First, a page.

Independent distributors Oscilloscope Pictures have revealed that they are planning to release on Blu-ray director Nicholas Ray's recently restored experimental film We Can't Go Home Again (1976), as well as Susan Ray's Don't Expect Too Much (2011). A preliminary release date and technical specs for this upcoming release are yet to be revealed.
From Oscilloscope Pictures' official synopses:
We Can't Go Home Again
The most complete, newly restored version of Nicholas Ray's experimental masterpiece, made with his students at the State University of New York at Binghamton, We Can't Go Home Again embodies Ray's approach to filmmaking as a communal way of life. The film records Ray's groundbreaking use of multiple image as a way of telling more than one story simultaneously, and of colorization as a way to heighten emotional expression. He called it a "journalistic" film, one that shares the anthropologists' aim of recording the "history, progress, manners, morals, and mores of everyday life," at a critical moment in American history. Ray plays himself in the film, serving as mentor, friend, and reference point around whom the students' stories constellate.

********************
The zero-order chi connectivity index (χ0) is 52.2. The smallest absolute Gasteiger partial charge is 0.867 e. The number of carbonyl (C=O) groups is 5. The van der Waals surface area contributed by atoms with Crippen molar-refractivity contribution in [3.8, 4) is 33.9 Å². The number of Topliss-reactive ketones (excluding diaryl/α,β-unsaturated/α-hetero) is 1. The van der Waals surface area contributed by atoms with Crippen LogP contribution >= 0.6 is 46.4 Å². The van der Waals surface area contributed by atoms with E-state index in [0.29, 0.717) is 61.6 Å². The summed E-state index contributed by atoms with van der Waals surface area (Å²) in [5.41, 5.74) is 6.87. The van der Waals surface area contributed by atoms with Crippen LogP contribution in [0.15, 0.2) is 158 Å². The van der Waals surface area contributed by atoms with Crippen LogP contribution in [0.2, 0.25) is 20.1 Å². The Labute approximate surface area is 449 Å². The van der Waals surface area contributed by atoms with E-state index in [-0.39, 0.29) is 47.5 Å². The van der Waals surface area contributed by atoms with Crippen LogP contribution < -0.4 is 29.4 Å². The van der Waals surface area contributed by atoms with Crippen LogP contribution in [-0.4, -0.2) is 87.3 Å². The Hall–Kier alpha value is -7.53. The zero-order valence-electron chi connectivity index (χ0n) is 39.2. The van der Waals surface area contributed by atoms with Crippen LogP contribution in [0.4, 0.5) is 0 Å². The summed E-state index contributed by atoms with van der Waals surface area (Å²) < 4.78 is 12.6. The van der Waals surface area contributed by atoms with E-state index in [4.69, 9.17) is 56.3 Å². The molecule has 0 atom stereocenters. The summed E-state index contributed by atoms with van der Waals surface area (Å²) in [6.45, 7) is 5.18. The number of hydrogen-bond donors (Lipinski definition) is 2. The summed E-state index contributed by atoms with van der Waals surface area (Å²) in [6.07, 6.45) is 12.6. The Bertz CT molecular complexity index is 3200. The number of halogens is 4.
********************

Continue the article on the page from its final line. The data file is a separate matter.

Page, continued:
Don't Expect Too Much
Did Nick Ray leave Hollywood, or did Hollywood leave him? What was he up to when he returned to the States after a decade in Europe? What was his intention with We Can't Go Home Again, that experimental film he made with a bunch of college students? What was he doing with so many images on the screen all at once? How did he do it? Why was the film never finished? Did he lose his way, his talent, his sanity, his common sense? Don't Expect Too Much, a full-length documentary helmed by Ray's wife Susan, investigates these questions and the relationship forged by Ray between his life and his art. Drawing on the director's archive of never-before-seen film, video, and stills, Susan finds answers to our questions about Nick Ray in Nick Ray's own words and images. And we learn from interviews with members of the original crew of We Can't Go Home Again, directors Jim Jarmusch and Victor Erice, and others, how this man lived, saw, learned, and taught, how he fought and danced with his demons, how he loved.